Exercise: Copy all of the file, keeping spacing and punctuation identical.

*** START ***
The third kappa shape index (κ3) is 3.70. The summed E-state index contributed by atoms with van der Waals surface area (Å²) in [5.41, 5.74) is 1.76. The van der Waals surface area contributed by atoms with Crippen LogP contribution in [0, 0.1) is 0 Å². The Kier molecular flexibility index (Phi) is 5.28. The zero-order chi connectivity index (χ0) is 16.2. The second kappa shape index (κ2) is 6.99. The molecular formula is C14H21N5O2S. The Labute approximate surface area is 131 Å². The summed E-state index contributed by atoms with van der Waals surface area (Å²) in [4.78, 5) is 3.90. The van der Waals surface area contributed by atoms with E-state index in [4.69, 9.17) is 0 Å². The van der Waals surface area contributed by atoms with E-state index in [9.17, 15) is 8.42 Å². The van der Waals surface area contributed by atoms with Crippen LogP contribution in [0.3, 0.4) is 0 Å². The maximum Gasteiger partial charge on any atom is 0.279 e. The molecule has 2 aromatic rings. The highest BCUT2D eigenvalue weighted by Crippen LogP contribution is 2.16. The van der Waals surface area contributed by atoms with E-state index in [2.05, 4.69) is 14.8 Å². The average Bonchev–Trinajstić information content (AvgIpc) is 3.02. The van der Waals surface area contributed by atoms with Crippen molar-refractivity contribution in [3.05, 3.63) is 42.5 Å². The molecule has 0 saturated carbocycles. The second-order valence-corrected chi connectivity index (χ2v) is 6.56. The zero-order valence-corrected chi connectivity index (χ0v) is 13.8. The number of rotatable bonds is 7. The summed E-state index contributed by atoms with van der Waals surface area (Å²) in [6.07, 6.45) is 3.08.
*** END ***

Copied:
The third kappa shape index (κ3) is 3.70. The summed E-state index contributed by atoms with van der Waals surface area (Å²) in [5.41, 5.74) is 1.76. The van der Waals surface area contributed by atoms with Crippen LogP contribution in [0, 0.1) is 0 Å². The Kier molecular flexibility index (Phi) is 5.28. The zero-order chi connectivity index (χ0) is 16.2. The second kappa shape index (κ2) is 6.99. The molecular formula is C14H21N5O2S. The Labute approximate surface area is 131 Å². The summed E-state index contributed by atoms with van der Waals surface area (Å²) in [4.78, 5) is 3.90. The van der Waals surface area contributed by atoms with E-state index in [4.69, 9.17) is 0 Å². The van der Waals surface area contributed by atoms with E-state index in [9.17, 15) is 8.42 Å². The van der Waals surface area contributed by atoms with Crippen LogP contribution in [0.3, 0.4) is 0 Å². The maximum Gasteiger partial charge on any atom is 0.279 e. The molecule has 2 aromatic rings. The highest BCUT2D eigenvalue weighted by Crippen LogP contribution is 2.16. The van der Waals surface area contributed by atoms with E-state index in [2.05, 4.69) is 14.8 Å². The average Bonchev–Trinajstić information content (AvgIpc) is 3.02. The van der Waals surface area contributed by atoms with Crippen molar-refractivity contribution in [3.05, 3.63) is 42.5 Å². The molecule has 0 saturated carbocycles. The second-order valence-corrected chi connectivity index (χ2v) is 6.56. The zero-order valence-corrected chi connectivity index (χ0v) is 13.8. The number of rotatable bonds is 7. The summed E-state index contributed by atoms with van der Waals surface area (Å²) in [6.07, 6.45) is 3.08.